New York

Video Game Music Supervisor: Best Job Ever?


The best part is doing this while, like, Unsane is playing

Religious Entertainment Weekly readers already know: video game soundtracks are the new movie soundtracks. Kids spend fifty hours or more playing a video game, get songs driven into their head via repetition, and, the theory goes, go out and buy that music in droves. But video game soundtracks can be something more than a product-launch. The last two Grand Theft Auto games used music for period detail; the synthpop in Vice City and the G-funk in San Andreas meant more to the games than the cars or clothes or stunty voice-casting. Activision’s new True Crime: New York City, a game that features an exhaustively complete mapping-out of Manhattan, uses music from New York artists to give the game a specific and concrete geographical context. There are a few clunkers in there (the Bravery, Vordul Mega, Mark Ronson), but most of the games more-than-eighty tracks are canonical staples (“Rapper’s Delight,” “Knockin’ on Heaven’s Door,” “Last Caress”) or fuck-yeah left-field choices (Suicide’s “Ghostrider,” Big Pun’s “Twinz (Deep Cover 98),” the Rapture’s “The Killing”). I can’t speak much about the game, mostly because I don’t have the discipline to finish up a mission without randomly shooting at crowds of civilians, but the soundtrack is really something. The guy who put this whole monster together is Tim Riley, Activision’s worldwide executive of music. Riley chooses or commissions the music for all of Activision’s games, including the Tony Hawk series. Status Ain’t Hood spoke with Riley about his job, which sounds wicked awesome.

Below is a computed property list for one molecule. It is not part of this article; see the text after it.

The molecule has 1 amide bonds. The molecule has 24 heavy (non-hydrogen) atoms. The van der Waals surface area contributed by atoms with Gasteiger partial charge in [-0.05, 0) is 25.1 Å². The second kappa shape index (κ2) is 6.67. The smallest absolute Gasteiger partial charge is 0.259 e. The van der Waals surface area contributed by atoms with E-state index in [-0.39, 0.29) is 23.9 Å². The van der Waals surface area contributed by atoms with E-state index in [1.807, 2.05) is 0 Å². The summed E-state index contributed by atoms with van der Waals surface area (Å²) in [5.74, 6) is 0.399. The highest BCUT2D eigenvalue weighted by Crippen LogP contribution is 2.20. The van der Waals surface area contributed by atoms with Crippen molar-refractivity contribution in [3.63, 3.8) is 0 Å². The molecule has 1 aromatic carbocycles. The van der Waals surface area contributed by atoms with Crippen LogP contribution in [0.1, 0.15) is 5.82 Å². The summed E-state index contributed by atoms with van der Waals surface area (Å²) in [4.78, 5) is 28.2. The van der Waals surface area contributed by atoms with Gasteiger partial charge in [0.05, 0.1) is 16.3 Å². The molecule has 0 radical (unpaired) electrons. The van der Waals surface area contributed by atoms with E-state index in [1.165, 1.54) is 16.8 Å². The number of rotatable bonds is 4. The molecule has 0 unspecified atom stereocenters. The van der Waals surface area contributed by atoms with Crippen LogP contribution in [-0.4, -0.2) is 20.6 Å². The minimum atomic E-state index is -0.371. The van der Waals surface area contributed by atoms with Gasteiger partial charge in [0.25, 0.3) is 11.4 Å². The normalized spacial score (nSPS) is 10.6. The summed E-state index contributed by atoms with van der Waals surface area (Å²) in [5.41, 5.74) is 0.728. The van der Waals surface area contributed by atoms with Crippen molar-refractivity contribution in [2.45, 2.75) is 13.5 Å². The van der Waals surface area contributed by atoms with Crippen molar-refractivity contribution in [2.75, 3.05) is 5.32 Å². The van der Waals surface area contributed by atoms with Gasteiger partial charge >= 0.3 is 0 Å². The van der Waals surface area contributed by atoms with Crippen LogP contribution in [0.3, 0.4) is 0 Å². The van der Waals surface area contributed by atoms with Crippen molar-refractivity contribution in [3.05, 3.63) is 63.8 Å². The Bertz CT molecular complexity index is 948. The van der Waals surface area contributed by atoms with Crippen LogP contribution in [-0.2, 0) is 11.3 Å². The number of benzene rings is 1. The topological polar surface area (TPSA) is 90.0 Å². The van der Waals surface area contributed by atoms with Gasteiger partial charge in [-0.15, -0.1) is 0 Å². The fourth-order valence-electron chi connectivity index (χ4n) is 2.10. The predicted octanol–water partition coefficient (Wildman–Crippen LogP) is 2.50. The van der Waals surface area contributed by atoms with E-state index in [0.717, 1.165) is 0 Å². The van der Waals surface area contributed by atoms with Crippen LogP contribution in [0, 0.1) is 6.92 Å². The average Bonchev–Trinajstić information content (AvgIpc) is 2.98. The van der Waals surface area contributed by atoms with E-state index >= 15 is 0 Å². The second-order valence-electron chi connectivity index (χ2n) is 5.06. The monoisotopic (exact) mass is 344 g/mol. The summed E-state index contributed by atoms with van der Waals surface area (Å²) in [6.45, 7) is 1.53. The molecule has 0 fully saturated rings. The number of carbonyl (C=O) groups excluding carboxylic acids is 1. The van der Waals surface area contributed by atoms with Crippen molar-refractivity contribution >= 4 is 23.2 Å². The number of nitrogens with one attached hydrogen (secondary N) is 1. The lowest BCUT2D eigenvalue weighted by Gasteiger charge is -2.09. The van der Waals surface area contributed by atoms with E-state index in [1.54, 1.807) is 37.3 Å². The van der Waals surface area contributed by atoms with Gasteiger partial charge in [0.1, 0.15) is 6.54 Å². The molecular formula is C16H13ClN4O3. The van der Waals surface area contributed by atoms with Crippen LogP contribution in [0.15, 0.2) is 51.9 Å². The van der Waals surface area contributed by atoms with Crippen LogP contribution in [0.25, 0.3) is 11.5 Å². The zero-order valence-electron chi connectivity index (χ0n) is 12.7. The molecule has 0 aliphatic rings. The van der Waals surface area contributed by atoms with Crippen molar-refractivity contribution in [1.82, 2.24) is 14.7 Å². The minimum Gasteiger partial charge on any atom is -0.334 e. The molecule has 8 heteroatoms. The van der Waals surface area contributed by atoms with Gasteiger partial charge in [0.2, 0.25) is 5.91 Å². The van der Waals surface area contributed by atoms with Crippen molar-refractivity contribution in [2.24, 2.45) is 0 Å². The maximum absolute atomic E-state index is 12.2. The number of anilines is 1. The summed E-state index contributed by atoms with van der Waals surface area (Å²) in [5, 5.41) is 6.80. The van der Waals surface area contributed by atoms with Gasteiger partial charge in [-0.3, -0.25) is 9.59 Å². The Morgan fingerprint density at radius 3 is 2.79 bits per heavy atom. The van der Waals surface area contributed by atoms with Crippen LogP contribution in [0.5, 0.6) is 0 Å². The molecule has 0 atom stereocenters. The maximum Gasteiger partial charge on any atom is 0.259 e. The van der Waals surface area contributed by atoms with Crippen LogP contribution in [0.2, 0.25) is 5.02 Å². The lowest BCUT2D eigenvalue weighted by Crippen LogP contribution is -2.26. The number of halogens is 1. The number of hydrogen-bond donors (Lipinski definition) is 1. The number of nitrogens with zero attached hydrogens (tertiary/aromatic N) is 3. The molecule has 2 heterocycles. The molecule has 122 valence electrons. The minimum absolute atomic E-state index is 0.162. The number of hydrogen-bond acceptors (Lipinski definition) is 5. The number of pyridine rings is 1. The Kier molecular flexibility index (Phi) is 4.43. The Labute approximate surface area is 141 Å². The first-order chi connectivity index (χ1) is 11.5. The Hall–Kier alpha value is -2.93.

I’ve got this idea about the True Crime soundtrack, that it’s kind of your thesis statement on the last forty years of music in New York. Is that what you set out to do?

It is. We always sit down with the producers and the developers and think of what we’re saying with these games and the music. With New York being such a music-rich city, we tried to keep it be all New York artists, whether they’re born and raised there or whether they’re transplanted and basically started the scene there, like Iggy and the Stooges. But we wanted to keep it New York-centered and cover all genres of music, everything from Bob Dylan to Jay-Z. That was the intention, to make the game not only look like New York but to make it feel like New York.

There’s a few things, like Bob Dylan and Bobby Womack, that stick out, but the main focus seems to be on particular scenes, like golden-age late-80s/early-90s rap and embryonic New York hardcore like Youth of Today.

When you do these things, with the exception of a Bob Dylan, you have to use music that’s driving enough that when you play the game the tempo of the songs makes sense with the gameplay. That’s where we get into a lot of the punk and the hardcore stuff. It seems to play well with any particular scene in the game.